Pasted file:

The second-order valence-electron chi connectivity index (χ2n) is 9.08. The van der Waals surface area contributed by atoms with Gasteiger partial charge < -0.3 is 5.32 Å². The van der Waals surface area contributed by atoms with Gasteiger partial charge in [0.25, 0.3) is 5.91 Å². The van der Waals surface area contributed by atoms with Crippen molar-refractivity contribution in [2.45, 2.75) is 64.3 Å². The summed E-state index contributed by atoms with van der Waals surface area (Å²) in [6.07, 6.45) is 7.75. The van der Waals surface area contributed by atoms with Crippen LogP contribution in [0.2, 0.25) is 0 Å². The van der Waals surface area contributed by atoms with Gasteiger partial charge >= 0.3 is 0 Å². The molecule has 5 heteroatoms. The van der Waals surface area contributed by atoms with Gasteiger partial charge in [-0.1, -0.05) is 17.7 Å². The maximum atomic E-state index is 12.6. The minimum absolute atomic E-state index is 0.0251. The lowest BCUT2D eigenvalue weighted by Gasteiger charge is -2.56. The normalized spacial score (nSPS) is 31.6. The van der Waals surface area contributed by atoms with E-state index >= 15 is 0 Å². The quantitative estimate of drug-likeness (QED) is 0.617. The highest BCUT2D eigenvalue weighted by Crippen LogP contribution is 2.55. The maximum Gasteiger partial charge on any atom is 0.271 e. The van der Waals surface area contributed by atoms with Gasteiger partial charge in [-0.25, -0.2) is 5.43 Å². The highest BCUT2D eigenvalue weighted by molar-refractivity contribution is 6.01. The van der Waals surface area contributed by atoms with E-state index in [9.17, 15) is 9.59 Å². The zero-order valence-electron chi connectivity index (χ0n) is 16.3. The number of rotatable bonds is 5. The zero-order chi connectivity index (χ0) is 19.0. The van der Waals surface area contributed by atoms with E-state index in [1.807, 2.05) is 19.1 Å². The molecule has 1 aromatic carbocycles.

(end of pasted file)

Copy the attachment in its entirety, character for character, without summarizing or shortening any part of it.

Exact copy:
The second-order valence-electron chi connectivity index (χ2n) is 9.08. The van der Waals surface area contributed by atoms with Gasteiger partial charge < -0.3 is 5.32 Å². The van der Waals surface area contributed by atoms with Gasteiger partial charge in [0.25, 0.3) is 5.91 Å². The van der Waals surface area contributed by atoms with Crippen molar-refractivity contribution in [2.45, 2.75) is 64.3 Å². The summed E-state index contributed by atoms with van der Waals surface area (Å²) in [6.07, 6.45) is 7.75. The van der Waals surface area contributed by atoms with Crippen LogP contribution in [0.2, 0.25) is 0 Å². The van der Waals surface area contributed by atoms with Gasteiger partial charge >= 0.3 is 0 Å². The molecule has 5 heteroatoms. The van der Waals surface area contributed by atoms with Gasteiger partial charge in [-0.1, -0.05) is 17.7 Å². The maximum atomic E-state index is 12.6. The minimum absolute atomic E-state index is 0.0251. The lowest BCUT2D eigenvalue weighted by Gasteiger charge is -2.56. The normalized spacial score (nSPS) is 31.6. The van der Waals surface area contributed by atoms with E-state index >= 15 is 0 Å². The quantitative estimate of drug-likeness (QED) is 0.617. The highest BCUT2D eigenvalue weighted by Crippen LogP contribution is 2.55. The maximum Gasteiger partial charge on any atom is 0.271 e. The van der Waals surface area contributed by atoms with Gasteiger partial charge in [-0.25, -0.2) is 5.43 Å². The highest BCUT2D eigenvalue weighted by molar-refractivity contribution is 6.01. The van der Waals surface area contributed by atoms with E-state index in [9.17, 15) is 9.59 Å². The zero-order valence-electron chi connectivity index (χ0n) is 16.3. The number of rotatable bonds is 5. The zero-order chi connectivity index (χ0) is 19.0. The van der Waals surface area contributed by atoms with E-state index in [1.807, 2.05) is 19.1 Å². The molecule has 1 aromatic carbocycles.